When it comes to NCAA basketball, the Ivy League has always been what most die hard sports fans consider a joke. The public belief is that Ivy League schools focus solely on academics and have little concern about the athletics department. That perception has quickly diminished over the past five years, especially over at Harvard University. With the phenomenal rise of New York Knick star and Harvard graduate Jeremy Lin, to the newest future prospect recruit Zena Edosomwan, Harvard seems to be putting the same focus on academics as they are in athletics. 1946 was the last time Harvard played in an NCAA Tournament game. Current Coach Tommy Amaker had not even been birthed yet. This is why I became overjoyed after watching the Crimson players’ astonishing reaction to the good old Vanderbilt Commodores being announced as their first round opponent against Harvard in the tournament. Vanderbilt pulled off an upset victory over the #1 ranked Kentucky Wildcats to become the number one seed in the conference. Unfortunately, Vandy was able to pull out a win over the Crimson 79-70 with Harvard trailing most of the game but crawling back within the last few minutes of the game, cutting the lead to just five points. This is why we will most likely see Harvard in the Tourney next year with a much stronger team and the demise of a 66-year-old dry spell. Go Crimson!!!!!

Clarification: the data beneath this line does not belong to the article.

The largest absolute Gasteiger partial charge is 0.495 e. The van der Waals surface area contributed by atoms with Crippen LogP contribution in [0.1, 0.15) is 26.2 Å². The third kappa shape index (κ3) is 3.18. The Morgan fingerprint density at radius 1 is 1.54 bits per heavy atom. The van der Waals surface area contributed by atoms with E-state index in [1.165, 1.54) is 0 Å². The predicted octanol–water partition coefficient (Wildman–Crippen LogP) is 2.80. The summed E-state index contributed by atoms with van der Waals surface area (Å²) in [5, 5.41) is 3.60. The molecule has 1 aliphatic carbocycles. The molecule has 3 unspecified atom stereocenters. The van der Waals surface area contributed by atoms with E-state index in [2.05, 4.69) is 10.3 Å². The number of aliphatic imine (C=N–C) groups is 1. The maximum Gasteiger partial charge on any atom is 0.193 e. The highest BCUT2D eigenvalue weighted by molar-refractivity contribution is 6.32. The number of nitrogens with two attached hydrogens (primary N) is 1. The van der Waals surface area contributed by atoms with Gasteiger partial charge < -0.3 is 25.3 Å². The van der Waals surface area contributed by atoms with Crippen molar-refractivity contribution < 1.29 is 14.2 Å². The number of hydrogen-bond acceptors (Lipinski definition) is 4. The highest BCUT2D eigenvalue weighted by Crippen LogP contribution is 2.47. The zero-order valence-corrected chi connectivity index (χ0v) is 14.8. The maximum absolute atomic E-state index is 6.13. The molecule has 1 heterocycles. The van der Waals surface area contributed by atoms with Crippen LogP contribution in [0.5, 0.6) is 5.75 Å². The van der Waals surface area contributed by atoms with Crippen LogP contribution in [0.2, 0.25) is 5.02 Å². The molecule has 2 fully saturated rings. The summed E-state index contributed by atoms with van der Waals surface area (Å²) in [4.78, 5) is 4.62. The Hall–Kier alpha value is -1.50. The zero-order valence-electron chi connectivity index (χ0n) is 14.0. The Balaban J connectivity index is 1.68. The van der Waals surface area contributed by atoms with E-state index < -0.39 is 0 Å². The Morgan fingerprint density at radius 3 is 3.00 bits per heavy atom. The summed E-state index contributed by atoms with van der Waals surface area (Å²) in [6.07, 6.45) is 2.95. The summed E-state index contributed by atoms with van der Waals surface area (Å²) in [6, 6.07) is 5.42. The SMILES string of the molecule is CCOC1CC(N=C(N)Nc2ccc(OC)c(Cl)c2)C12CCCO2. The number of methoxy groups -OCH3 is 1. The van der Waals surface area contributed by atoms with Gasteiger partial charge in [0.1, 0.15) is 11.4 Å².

“On the night of March 5, 2011, 400 Harvard undergraduates gathered in a cramped, aging building on the far side of the Charles River. They cheered and chanted, and they believed their team would win. And indeed it did, as the Crimson defeated Princeton to win a share of its first-ever Ivy League championship.
One year later, the Harvard men’s basketball team managed to pull it off again.
Penn’s 62-52 loss to Princeton Tuesday evening let the Crimson clinch the school’s first-ever outright Ivy League championship and send it to its first NCAA tournament since 1946.
The story of how it reached that milestone—one that overcame 112 years of on-court mediocrity—involves far more than just a 19-man roster that went 26-4 during its regular season.
It encompasses a coach in search of redemption, an athletic director determined to oversee the rebirth of one of the most maligned programs in college basketball, and an impassioned group of Harvard graduates with the resources to do something about it.”